Fulton Market: How Times Have Changed

Before Fulton Market became the restaurant and corporate office mecca it is today, it was home to meatpackers and food distributors. Though many of the historic buildings in the district were built between 1880 and 1929, its roots go all the way back to 1850, when a municipal market hall was constructed in the middle of Randolph Street as a food market.

The Past

Chicago, through the Civil War and up to the 1920s, was known as the headquarters of the meatpacking industry. Chicago’s “big three” meat packers – Armour, Swift, and Morris – had headquarters at the Union Stockyards but individual branches in Fulton Market.

fulton market changes

Truck farmers in the middle of Randolph St – photo via City of Chicago

Growth and Change

Although the market doesn’t look like that anymore, the hustle-and-bustle of the food industry still existed for years. In the 90s, one might walk down Randolph Street and be inundated with refrigerated trucks, pallet jacks, the noise of loading docks and meatpackers in white coats. Deliveries started at 2am, sometimes earlier. And at night, it was a little more gritty: the area was no stranger to prostitutes and guys walking around with shopping carts, hoping to collect (and later sell) wooden pallets.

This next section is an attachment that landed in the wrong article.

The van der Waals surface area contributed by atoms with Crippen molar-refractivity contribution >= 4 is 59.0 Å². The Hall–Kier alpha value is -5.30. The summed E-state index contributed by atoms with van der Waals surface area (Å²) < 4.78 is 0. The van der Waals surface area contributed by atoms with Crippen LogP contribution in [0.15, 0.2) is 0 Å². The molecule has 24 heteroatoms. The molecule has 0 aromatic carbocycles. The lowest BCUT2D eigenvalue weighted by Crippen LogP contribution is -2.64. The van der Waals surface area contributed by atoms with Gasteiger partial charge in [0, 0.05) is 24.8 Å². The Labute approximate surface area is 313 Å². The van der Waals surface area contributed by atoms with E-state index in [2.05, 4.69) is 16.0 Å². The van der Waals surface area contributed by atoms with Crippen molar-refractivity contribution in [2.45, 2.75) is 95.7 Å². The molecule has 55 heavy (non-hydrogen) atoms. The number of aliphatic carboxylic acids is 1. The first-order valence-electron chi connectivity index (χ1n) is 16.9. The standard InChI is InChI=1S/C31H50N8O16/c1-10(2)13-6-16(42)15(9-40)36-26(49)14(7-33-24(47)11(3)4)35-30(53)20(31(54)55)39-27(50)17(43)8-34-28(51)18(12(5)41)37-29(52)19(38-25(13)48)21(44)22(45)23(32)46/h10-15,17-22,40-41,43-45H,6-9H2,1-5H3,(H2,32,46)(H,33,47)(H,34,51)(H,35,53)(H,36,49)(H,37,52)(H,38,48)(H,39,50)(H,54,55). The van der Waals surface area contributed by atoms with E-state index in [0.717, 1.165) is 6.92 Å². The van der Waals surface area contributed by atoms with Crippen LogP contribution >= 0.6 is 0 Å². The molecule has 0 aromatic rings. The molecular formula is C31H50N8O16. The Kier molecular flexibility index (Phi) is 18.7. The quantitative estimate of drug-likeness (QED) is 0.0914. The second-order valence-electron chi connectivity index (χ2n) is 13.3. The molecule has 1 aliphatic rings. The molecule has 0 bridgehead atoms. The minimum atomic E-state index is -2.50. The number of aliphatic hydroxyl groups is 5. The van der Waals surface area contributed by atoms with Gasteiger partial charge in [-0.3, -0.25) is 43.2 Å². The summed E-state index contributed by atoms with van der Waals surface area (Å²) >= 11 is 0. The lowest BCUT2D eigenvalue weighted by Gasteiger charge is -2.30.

While some food distributors still exist in the area, they are few and far between. When well-known Chicago restaurant Girl and the Goat opened in 2010, it spurred neighborhood growth that few could have predicted. Two years after that, the CTA opened a Green/Pink Line stop at Morgan and Lake, paving the way for office commute. Google announced its headquarters in the area in 2013, and it seems like every day there’s a new tech hub or restaurant popping up.

And even though the restaurants moving in was what started pushing the food distribution industry out, a lot of chefs lament the fact that you can’t shop Fulton Market the way you used to. For many in the food and hospitality industry, Fulton Market was a space where you could pick up anything you might need, last minute or otherwise. In a recent Chicago Tribune article, Chef John Mannion of La Sirena Clandestina said, “There are a lot less pallet cars and a lot more drunk young people.”

What’s Next

It remains to be seen what – if any – remnants of the former meatpacking and foodservice industry will stick around that area. As new business moves in, it will be interesting to see the challenges that arise.

Do you remember Fulton Market in the 90s? How have you seen Chicago change?

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